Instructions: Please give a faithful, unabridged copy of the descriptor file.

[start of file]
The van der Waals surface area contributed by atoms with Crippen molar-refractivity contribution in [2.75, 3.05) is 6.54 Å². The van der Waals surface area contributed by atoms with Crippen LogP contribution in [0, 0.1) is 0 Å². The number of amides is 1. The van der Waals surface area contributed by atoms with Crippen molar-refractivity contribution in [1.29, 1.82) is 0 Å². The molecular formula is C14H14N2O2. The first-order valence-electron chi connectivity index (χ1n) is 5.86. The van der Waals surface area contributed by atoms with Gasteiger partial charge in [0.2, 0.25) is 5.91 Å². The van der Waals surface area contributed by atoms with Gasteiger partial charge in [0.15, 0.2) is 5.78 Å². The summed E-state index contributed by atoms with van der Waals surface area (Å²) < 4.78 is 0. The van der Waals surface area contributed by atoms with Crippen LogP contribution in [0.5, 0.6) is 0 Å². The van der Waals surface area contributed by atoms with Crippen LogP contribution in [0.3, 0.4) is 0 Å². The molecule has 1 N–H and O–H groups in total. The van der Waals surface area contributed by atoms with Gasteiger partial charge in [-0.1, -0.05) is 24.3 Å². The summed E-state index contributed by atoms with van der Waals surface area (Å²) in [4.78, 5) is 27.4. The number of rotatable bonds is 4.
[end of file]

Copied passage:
The van der Waals surface area contributed by atoms with Crippen molar-refractivity contribution in [2.75, 3.05) is 6.54 Å². The van der Waals surface area contributed by atoms with Crippen LogP contribution in [0, 0.1) is 0 Å². The number of amides is 1. The van der Waals surface area contributed by atoms with Crippen molar-refractivity contribution in [1.29, 1.82) is 0 Å². The molecular formula is C14H14N2O2. The first-order valence-electron chi connectivity index (χ1n) is 5.86. The van der Waals surface area contributed by atoms with Gasteiger partial charge in [0.2, 0.25) is 5.91 Å². The van der Waals surface area contributed by atoms with Gasteiger partial charge in [0.15, 0.2) is 5.78 Å². The summed E-state index contributed by atoms with van der Waals surface area (Å²) < 4.78 is 0. The van der Waals surface area contributed by atoms with Crippen LogP contribution in [0.5, 0.6) is 0 Å². The van der Waals surface area contributed by atoms with Crippen LogP contribution in [0.3, 0.4) is 0 Å². The molecule has 1 N–H and O–H groups in total. The van der Waals surface area contributed by atoms with Gasteiger partial charge in [-0.1, -0.05) is 24.3 Å². The summed E-state index contributed by atoms with van der Waals surface area (Å²) in [4.78, 5) is 27.4. The number of rotatable bonds is 4.